Europe on vacation, but vaccinations not taking a break

Camper vans are parked outside a cultural center on the outskirts of Milan, Italy, Wednesday, July 28, 2021, where people can receive the Johnson & Johnson vaccine for COVID-19. Photo Courtesy: AP

CARRY-LE-ROUET, France (AP) — Europe’s famed summer holiday season is in full swing, but efforts to inoculate people against the coronavirus are not taking a break.

Instead, with lockdowns easing despite concerns about variants and nations looking to breathe new life into their ailing tourism industries, vaccinations are being taken to vacationers. It’s all part of an effort to maintain momentum in campaigns to protect against the pandemic that has killed more than 1 million across the continent, including in the European Union, the United Kingdom and Russia.

From France’s sun-kissed Mediterranean coast to the azure waters of Italy’s Adriatic beaches and Russian Black Sea resorts, health authorities are trying to make a COVID-19 shot as much part of this summer as sunscreen and shades for those who are not yet fully vaccinated.

The new drive to take shots to tourists is a way of adapting to Europe’s annual summer migration when it seems whole cities empty of their residents for weeks. Those long absences from home pose a particular challenge for many nations European, where public health systems often focus on delivering vaccines to people based on where they live.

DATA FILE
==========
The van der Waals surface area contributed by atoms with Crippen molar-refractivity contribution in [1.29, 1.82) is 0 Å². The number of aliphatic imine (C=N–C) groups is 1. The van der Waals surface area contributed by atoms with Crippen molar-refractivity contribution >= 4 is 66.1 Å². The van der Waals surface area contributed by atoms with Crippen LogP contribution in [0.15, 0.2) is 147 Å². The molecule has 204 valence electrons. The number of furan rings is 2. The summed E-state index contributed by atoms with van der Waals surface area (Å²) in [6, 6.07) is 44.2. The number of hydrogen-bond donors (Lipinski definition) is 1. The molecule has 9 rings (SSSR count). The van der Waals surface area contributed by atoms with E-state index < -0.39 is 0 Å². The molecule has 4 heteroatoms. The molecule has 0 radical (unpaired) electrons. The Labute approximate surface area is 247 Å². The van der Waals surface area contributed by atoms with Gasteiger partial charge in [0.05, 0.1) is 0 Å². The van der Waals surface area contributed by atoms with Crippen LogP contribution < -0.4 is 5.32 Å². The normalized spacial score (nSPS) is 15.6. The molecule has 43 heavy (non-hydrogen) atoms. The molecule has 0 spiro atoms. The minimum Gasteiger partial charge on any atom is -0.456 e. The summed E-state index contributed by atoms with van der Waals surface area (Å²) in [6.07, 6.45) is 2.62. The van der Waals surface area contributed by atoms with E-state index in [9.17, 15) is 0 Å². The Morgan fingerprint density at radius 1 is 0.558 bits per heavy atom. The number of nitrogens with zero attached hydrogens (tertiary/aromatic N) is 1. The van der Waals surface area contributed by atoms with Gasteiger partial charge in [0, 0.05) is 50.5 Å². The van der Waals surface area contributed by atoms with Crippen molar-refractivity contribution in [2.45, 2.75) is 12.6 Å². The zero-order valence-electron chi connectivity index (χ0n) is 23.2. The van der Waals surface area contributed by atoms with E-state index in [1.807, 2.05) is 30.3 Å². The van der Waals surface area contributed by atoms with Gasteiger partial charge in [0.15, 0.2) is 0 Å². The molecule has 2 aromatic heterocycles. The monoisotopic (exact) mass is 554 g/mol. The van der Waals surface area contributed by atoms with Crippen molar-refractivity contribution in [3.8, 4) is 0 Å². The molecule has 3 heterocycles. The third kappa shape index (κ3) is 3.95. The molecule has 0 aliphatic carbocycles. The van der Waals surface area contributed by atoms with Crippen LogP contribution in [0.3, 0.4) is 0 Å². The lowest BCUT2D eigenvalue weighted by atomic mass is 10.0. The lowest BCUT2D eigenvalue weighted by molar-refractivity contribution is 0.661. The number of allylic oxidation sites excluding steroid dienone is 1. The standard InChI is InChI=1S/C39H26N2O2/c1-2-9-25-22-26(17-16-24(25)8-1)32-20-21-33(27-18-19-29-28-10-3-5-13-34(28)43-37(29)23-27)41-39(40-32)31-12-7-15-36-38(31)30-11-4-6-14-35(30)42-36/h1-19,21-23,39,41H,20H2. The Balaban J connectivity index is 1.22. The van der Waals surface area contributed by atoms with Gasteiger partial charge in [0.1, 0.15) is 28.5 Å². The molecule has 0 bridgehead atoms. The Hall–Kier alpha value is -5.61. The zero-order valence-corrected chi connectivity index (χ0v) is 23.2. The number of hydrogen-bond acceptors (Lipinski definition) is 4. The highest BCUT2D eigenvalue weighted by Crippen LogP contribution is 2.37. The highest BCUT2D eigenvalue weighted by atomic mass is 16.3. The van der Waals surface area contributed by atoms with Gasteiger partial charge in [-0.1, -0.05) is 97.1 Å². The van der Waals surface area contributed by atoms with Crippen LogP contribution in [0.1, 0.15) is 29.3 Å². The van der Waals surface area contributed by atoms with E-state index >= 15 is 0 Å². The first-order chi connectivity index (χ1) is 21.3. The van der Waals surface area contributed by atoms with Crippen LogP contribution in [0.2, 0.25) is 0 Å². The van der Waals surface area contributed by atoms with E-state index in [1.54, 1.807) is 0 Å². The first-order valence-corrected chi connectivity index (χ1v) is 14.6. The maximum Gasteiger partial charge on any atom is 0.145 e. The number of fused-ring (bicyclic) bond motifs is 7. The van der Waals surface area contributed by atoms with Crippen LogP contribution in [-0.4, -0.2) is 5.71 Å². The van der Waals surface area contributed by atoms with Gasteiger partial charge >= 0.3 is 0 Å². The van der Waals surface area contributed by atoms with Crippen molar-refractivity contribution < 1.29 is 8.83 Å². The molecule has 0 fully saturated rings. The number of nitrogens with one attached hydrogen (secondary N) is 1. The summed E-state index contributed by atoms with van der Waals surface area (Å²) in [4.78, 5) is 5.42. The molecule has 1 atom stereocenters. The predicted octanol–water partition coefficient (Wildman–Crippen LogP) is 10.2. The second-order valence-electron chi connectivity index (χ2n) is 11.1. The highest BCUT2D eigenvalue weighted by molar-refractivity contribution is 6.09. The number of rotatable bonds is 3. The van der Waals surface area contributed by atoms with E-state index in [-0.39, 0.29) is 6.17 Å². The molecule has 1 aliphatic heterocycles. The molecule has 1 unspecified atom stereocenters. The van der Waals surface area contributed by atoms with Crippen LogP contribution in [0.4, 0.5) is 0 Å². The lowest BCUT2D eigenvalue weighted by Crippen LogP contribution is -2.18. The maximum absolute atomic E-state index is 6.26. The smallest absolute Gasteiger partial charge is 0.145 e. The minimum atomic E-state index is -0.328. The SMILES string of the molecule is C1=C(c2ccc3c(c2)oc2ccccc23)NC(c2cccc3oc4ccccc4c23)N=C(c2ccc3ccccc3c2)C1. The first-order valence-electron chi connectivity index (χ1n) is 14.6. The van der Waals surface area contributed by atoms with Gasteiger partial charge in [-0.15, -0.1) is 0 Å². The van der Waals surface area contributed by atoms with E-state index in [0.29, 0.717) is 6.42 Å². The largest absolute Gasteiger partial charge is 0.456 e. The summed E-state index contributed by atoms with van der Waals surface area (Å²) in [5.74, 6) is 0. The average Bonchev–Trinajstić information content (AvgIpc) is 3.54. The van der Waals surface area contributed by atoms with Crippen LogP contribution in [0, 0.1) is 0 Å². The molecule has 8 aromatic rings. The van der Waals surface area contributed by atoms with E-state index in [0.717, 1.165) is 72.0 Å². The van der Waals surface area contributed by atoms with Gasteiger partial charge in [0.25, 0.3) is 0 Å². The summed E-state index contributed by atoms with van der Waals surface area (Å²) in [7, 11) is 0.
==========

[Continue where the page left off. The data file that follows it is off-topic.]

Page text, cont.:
In Britain, where 70% of adults already are fully vaccinated, campaigns now are aimed at the younger generations with walk-in pop-up clinics in parks, a recent event complete with DJ at the Tate Modern museum and shots on offer to music lovers at the Latitude Festival.

Mickael Bomard, from Le Plessis-Robinson in the Paris region, recently took his 15-year-old son Nolan to a squat building just meters (yards) from the gently lapping waves of the Mediterranean at Carry-le-Rouet, a popular holiday spot near the port city of Marseille.

“Given the measures that are being taken now and the obligations when school starts again in September, we have decided to get him vaccinated,” Bomard said.

The vaccination center is giving shots to about 200 people each day — vacationers and locals — says Agnes Gatto, a nurse who runs the facility.

In France, where resistance to the vaccine has been particularly stubborn, a new rule came into effect last week that forces those who want to visit public sites ranging from cinemas to casinos to the Eiffel Tower to get a pass that shows they are either fully vaccinated, have tested negative for the coronavirus or recovered from COVID-19. The measure will be extended to restaurants and cafes from next month. That’s part of the reason more people are leaving the sand for a shot in the arm.

It was enough to push Bomard to take Nolan: “Not being able to go out for dinner together with the family, go to restaurants, and maybe having to find at the last minute an appointment in a packed vaccination center in September in order for him to go to middle school.”

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